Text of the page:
Over the last decade, remarkable progress has been made for the treatment of moderate-to-severe psoriasis, especially with the advent of biologic therapies, which target specific cytokines, immune cells, and pathways. Moreover, the recent success of CANTOS (32) has demonstrated that inflammation reduction through direct IL-1β inhibition using a monoclonal antibody, canakinumab, in the absence of lipid lowering, can reduce CV event rates. As such, the emerging field of biologic treatments is exciting as it may provide therapeutic utility in psoriasis with added benefits of modulating CVD risk. Furthermore, completed and ongoing trials assessing the subclinical CVD in psoriasis have demonstrated promising findings (143, 144).
Finally, future research should focus on examination of complex inter-relationships between various conventional and non-conventional, inflammatory and non-inflammatory pathways to understand the heightened risk of CVD in disease conditions with underlying chronic inflammation.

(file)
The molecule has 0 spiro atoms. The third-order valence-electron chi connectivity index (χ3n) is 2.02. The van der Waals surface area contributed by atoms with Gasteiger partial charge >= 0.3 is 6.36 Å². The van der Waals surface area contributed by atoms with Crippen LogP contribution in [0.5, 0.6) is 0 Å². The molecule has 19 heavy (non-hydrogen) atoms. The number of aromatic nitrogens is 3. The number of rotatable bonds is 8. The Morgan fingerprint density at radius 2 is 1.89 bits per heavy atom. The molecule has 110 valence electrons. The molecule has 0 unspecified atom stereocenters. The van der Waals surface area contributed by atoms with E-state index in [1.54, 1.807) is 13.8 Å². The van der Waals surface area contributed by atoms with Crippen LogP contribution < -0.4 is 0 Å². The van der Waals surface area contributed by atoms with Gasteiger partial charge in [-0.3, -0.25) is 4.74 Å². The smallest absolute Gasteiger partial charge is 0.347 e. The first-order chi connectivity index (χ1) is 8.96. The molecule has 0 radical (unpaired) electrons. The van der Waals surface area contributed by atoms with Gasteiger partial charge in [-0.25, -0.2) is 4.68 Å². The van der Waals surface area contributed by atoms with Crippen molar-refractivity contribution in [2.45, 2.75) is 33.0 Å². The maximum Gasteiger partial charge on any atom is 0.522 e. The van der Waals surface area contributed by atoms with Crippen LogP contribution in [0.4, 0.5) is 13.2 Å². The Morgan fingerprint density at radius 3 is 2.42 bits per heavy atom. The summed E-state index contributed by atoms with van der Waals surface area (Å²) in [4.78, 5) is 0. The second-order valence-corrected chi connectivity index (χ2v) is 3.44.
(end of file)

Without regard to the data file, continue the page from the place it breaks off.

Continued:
Increasing evidence demonstrates an important role of immune dysfunction linking psoriasis to cardiometabolic diseases including atherosclerosis. Future efforts in patients with chronic inflammatory disease like psoriasis should focus on elucidating the complex interplay among immune cells, adipose tissue, and various biomarkers of immune dysfunction. The shared mechanistic links between psoriasis and atherosclerosis provide promising avenues in targeted treatment for both diseases, especially in light of the recent trial CANTOS (32), which demonstrated reduced incidence of recurrent cardiovascular events after treating residual inflammation in patients with known coronary artery disease.
AS and NM conceived and designed research. AS, AJ, HT, AD, and NM contributed to both manuscript writing and critical review.
Conflict of Interest Statement